My youngest child has fairly significant food allergies. Of course, we discovered it by feeding him peanut butter when he was fourteen months old and ended up in the emergency room. This reaction started our journey into allergy testing and food planning. It also began my transition to the “helicopter mom” who circled over him to ensure that he did not put “forbidden” food into his mouth. I felt completely and solely responsible for controlling his body’s reaction to allergens.
As part of our learning process, I began following a number of blogs and various organizations, including the Asthma and Allergy Foundation of America. In a recent food allergy awareness campaign, I was struck by a marketing piece – “It takes a village to keep kids with food allergies safe and healthy.”
When I read this statement, I realized that I can and do depend on “my village” to keep my son safe and healthy. His teachers, our family, and our friends can be taught what words to look for on food labels, which restaurants and brands are “trusted,” and how to identify and appropriately respond to a potential reaction. His siblings are very outspoken in asking if treats at parties have various food ingredients and they remind him what he can/cannot eat. And, slowly, I have to turn the control over to my son. He needs to learn to take care of himself and identify his own village.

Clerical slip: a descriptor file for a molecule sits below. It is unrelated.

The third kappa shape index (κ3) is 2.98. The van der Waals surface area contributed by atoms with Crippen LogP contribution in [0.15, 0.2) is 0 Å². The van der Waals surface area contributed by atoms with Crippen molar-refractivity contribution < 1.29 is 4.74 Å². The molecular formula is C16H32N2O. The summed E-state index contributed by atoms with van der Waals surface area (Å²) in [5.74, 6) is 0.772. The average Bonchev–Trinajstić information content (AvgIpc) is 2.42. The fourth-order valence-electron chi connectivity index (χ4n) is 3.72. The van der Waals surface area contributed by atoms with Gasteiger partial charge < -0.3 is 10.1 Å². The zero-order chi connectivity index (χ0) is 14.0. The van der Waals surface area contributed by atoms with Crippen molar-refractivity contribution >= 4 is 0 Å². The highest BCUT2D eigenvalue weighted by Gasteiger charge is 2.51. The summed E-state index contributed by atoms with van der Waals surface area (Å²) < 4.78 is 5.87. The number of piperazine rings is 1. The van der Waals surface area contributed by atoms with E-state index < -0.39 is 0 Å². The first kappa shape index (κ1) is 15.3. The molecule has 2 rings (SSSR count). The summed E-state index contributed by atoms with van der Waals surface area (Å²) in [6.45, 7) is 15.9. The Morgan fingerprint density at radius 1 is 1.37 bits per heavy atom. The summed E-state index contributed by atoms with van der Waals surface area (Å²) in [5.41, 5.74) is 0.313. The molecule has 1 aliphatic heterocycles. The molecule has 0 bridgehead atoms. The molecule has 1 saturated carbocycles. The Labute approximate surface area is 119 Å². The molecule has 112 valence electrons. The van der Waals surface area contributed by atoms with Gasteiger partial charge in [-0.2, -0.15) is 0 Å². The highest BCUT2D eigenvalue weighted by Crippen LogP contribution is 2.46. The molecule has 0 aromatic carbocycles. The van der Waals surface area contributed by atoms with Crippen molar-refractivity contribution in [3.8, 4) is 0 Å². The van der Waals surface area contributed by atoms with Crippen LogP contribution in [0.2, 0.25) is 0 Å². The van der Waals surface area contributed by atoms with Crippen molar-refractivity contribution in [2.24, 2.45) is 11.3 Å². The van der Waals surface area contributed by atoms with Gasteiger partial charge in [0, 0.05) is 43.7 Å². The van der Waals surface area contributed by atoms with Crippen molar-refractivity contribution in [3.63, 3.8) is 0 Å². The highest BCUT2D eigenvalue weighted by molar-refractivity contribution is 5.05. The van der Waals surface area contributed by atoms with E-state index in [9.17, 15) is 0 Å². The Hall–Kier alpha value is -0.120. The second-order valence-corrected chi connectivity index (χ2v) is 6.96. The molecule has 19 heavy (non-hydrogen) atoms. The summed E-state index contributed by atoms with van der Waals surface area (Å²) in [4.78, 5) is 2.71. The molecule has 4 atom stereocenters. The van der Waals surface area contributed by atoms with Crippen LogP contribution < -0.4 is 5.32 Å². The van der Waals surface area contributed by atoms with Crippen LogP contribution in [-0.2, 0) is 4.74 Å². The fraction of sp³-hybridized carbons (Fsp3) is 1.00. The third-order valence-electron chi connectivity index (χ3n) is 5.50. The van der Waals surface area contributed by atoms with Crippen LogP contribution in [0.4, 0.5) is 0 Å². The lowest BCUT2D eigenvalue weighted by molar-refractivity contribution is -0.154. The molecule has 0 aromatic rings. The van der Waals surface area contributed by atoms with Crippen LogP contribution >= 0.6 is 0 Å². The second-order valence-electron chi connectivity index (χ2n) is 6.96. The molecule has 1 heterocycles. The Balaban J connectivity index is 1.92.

Leaders often feel completely and solely responsible for controlling their organization. Bearing this level of responsibility can be exhausting and lonely. Great leaders search out ways to alleviate that responsibility – one way is to identify your village, both inside and outside your organization.
Identify current and future leaders from within your organization to share the responsibility of leadership and not just the administrative and operational management and oversight. Rather, find leaders who can think strategically, understand where your organization is going, and help you identify ways to stay on course—leaders who will tell you when the organization is veering off course.
Outside of your organization, identify your village of leaders for camaraderie. Find trusted advisors and friends who can easily share the successes and difficulties they have experienced to apply to your organization. Find leaders who intellectually understand your business and also have compassion and understanding for the politics that are often involved. Find leaders who can challenge you.
Identify your village and share the responsibility of leadership.
Executive Search Manager